Page 5126 - Week 14 - Tuesday, 28 November 2017

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MR RAMSAY: I thank Mr Steel for the supplementary. We know that if there were a simple solution—like a hammer—that would solve the problem of criminal gang activity, we would have found it and used it by now.

Mr Hanson interjecting

MR RAMSAY: What we are doing is providing a suite of tools for a variety of scenarios that give the police and the courts a range of agile and practical tools to deter and disrupt this kind of criminal activity and protect our community. Importantly, our measures must continue to be compliant with the ACT’s commitment to being a human rights jurisdiction, adhering to values including the right to privacy, equality, freedom of association and freedom of movement.

Mr Hanson interjecting

Ms Cody: A point of order, Madam Speaker.

MADAM SPEAKER: A point of order.

Ms Cody: I was very interested in the Attorney-General’s answer but I could not hear him over Mr Hanson.

MADAM SPEAKER: Mr Hanson, some silence for the remainder of the attorney’s answer, please.

MR RAMSAY: We must strike a balance to ensure that ACT citizens are not exposed to unreasonable infringements of their privacy and that any limitations on human rights are proportionate. That is why anti-consorting laws are always problematic. We know from the experience of other Australian jurisdictions that these laws are disproportionately used against vulnerable people, including Aboriginal and Torres Strait Islander people, young people and people experiencing homelessness.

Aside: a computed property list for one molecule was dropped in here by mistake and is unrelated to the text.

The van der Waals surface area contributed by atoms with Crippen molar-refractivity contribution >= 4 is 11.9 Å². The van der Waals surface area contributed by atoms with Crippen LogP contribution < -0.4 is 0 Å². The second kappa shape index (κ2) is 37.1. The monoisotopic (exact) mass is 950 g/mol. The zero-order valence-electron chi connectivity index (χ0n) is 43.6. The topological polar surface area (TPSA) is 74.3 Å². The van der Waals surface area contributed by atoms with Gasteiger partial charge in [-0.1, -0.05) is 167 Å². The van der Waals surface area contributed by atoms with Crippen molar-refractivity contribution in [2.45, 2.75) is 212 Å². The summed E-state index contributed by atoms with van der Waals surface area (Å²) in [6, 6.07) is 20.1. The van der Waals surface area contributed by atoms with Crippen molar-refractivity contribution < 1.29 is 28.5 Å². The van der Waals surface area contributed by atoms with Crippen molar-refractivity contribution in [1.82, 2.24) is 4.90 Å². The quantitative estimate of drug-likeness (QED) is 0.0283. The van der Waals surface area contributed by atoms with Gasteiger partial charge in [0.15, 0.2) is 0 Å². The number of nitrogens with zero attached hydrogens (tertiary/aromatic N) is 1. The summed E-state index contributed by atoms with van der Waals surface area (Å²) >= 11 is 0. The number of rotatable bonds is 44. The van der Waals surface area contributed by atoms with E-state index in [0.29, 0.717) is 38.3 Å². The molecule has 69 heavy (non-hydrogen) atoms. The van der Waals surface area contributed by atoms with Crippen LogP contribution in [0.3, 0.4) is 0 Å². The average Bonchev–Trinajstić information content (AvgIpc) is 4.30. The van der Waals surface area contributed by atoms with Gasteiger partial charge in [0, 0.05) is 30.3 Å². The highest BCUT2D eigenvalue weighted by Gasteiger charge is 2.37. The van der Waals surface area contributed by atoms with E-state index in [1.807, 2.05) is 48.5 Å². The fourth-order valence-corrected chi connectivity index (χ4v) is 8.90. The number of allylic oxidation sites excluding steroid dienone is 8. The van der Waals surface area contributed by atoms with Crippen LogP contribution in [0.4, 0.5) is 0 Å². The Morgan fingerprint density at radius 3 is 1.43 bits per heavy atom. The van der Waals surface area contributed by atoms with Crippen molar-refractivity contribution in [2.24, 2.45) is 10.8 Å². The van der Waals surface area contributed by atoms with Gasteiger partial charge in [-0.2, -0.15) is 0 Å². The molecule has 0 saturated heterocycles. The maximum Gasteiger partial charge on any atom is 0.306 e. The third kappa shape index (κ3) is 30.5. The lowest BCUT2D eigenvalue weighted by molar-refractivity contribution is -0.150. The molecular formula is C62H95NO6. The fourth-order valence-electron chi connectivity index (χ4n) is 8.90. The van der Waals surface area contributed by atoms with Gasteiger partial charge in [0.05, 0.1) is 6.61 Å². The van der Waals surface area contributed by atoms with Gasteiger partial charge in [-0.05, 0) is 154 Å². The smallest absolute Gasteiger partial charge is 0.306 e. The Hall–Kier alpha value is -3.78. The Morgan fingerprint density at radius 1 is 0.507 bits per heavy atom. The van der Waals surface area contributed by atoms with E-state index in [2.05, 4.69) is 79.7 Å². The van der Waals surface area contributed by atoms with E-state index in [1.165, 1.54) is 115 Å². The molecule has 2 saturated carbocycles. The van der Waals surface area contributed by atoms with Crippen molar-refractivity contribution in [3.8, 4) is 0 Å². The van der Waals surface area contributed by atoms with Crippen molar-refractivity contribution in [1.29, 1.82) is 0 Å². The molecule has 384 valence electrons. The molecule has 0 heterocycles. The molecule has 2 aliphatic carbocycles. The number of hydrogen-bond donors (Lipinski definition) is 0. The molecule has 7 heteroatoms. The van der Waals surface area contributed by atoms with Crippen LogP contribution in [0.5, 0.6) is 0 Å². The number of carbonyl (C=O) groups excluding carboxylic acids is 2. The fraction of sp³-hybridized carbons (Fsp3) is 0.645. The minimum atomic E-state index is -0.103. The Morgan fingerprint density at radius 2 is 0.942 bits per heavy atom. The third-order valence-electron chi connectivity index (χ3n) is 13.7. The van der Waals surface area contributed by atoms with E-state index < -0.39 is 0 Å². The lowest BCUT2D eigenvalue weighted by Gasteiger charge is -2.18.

This view is supported by the 2016 New South Wales Ombudsman’s report on the New South Wales anti-consorting law, which found that these laws have the potential to criminalise associations that include normal, everyday interactions between people who are otherwise unrelated to criminal activity. We must instead focus on solutions that are evidence based and do not further disadvantage vulnerable people in our society.

ACT Policing—criminal investigations

MR STEEL: Minister, what action is ACT Policing taking to combat criminal gangs?

MR GENTLEMAN: I thank Mr Steel for his question and his interest in community safety right across the ACT. Disrupting and dismantling the serious and organised criminal operations of criminal gangs continues to be a key operational priority for ACT Policing. The ongoing dedicated action by ACT Policing in this space is an essential pillar of the ACT government’s response to the activities of criminal gangs.

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